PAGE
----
PS 72-119
Applying biomass-spectra relationships from Ivotuk, Alaska to six other sites in the Alaskan Arctic

Thursday, August 13, 2015
Exhibit Hall, Baltimore Convention Center
Sara N. Bratsch, Environmental Sciences, University of Virginia, Charlottesville, VA
Howard E. Epstein, Environmental Sciences, University of Virginia, Charlottesville, VA
Heather A. Landes, Environmental Sciences, University of Virginia, Charlottesville, VA

Warming in the Arctic has resulted in a lengthening of the growing season and changes in the distribution and composition of tundra vegetation. Past studies have mapped tundra vegetation at relatively coarse spatial scales; however, vegetation changes in the Arctic are occurring at spatial scales within a few meters. This research relates plant functional types (PFTs) to hyperspectral remote sensing data from Ivotuk, Alaska (68.49°N, 155.74°W). Ivotuk is located on the North Slope of the Brooks Mountain range, and consists of the four vegetation communities of moist acidic tundra (MAT), moist nonacidic tundra (MNT), mossy tussock tundra (MT), and shrub tundra (ST). Hand-held hyperspectral data were collected during the 1999 growing season (5 June-27 August) at biweekly intervals using narrow, ~1.42 nm wavebands ranging from 400-1062 nm. Biomass data were collected from areas adjacent to these measurements, and sorted into PFTs including graminoids, forbs, mosses, horsetails, lichens, and deciduous and evergreen shrubs. Spectral bands were grouped into nine sections: Blue (400-450 nm), Green 1 (450-500 nm), Green 2 (500-550 nm), Yellow (550-580 nm), Orange (580-600 nm), Red (600-680 nm), Red Edge (680-725 nm), NIR (725-900 nm), and NIR plateau (900-1062 nm). Each section was averaged for a total of nine spectral variables, and PFTs were regressed against original and continuum-removed (CR) spectral variables using LASSO regression.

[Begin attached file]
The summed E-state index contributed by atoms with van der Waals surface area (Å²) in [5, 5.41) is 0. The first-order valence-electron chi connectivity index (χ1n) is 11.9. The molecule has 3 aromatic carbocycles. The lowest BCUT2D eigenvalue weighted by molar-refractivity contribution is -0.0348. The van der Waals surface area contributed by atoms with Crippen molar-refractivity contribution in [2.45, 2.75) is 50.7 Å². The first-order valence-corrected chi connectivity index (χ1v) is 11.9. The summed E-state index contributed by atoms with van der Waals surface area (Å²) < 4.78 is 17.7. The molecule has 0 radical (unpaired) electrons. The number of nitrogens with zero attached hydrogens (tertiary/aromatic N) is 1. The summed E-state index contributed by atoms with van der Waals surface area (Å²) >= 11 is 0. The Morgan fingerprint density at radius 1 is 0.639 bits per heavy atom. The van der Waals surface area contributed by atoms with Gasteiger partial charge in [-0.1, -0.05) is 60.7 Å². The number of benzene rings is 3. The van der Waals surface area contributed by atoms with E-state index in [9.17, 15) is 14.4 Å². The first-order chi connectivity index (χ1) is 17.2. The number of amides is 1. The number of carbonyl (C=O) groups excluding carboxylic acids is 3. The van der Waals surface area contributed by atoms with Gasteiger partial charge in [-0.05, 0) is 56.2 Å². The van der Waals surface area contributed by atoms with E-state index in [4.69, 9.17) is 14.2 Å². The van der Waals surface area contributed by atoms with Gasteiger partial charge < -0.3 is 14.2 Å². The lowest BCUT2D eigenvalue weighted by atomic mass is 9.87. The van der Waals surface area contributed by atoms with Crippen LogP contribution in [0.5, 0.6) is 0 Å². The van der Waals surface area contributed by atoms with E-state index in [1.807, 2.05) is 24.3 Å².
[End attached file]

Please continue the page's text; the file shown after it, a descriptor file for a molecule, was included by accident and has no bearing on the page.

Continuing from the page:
Preliminary results for peak growing season indicate no significant relationships for MAT or MNT using original spectra. Strong relationships (adjusted r2 = .31-.48) were found for three PFTs in ST. MT had one significant relationship for moss (adjusted r2 = .61). Continuum-removed spectra had no significant relationships for CR-MAT, CR-MNT, or CR-ST. CR-MNT had one significant relationship to deciduous shrub-dead foliar (adjusted r2 = .63). When data are analyzed without separation by community, there were significant relationships for original spectra and four PFTs (adjusted r2 = .32-0.45), and continuum-removed spectra and one PFT (adjusted r2 = .63). For biomass categories in which significant relationships were found, all data from Ivotuk will then be used as the training set, and tested against data from six other sites in the Alaskan Arctic. The overall goal of this analysis is to use remote sensing data to develop methods that can be applied to other sites in the Alaskan Arctic and used to estimate changes in vegetation composition and biomass quantity occurring with warming in the Arctic.